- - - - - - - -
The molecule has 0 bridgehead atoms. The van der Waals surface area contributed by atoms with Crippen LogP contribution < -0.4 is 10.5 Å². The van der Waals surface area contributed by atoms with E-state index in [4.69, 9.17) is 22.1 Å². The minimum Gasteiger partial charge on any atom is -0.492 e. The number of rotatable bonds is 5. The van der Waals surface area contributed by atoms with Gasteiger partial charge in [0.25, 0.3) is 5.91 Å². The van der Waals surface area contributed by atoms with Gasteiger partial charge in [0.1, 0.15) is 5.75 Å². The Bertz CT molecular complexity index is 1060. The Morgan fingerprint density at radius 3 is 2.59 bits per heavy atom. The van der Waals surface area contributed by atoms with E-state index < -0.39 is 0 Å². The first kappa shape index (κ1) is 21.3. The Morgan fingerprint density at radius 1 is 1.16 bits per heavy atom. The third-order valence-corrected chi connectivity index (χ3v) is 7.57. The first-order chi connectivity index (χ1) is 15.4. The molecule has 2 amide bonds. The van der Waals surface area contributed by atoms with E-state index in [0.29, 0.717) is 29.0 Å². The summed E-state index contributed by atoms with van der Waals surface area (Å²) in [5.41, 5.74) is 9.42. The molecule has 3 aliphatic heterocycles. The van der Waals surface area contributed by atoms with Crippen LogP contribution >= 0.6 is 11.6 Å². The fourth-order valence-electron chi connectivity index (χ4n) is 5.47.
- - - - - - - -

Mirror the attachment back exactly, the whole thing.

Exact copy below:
The molecule has 0 bridgehead atoms. The van der Waals surface area contributed by atoms with Crippen LogP contribution < -0.4 is 10.5 Å². The van der Waals surface area contributed by atoms with E-state index in [4.69, 9.17) is 22.1 Å². The minimum Gasteiger partial charge on any atom is -0.492 e. The number of rotatable bonds is 5. The van der Waals surface area contributed by atoms with Gasteiger partial charge in [0.25, 0.3) is 5.91 Å². The van der Waals surface area contributed by atoms with Gasteiger partial charge in [0.1, 0.15) is 5.75 Å². The Bertz CT molecular complexity index is 1060. The Morgan fingerprint density at radius 3 is 2.59 bits per heavy atom. The van der Waals surface area contributed by atoms with E-state index < -0.39 is 0 Å². The first kappa shape index (κ1) is 21.3. The Morgan fingerprint density at radius 1 is 1.16 bits per heavy atom. The third-order valence-corrected chi connectivity index (χ3v) is 7.57. The first-order chi connectivity index (χ1) is 15.4. The molecule has 2 amide bonds. The van der Waals surface area contributed by atoms with E-state index in [0.29, 0.717) is 29.0 Å². The summed E-state index contributed by atoms with van der Waals surface area (Å²) in [5.41, 5.74) is 9.42. The molecule has 3 aliphatic heterocycles. The van der Waals surface area contributed by atoms with Crippen LogP contribution >= 0.6 is 11.6 Å². The fourth-order valence-electron chi connectivity index (χ4n) is 5.47.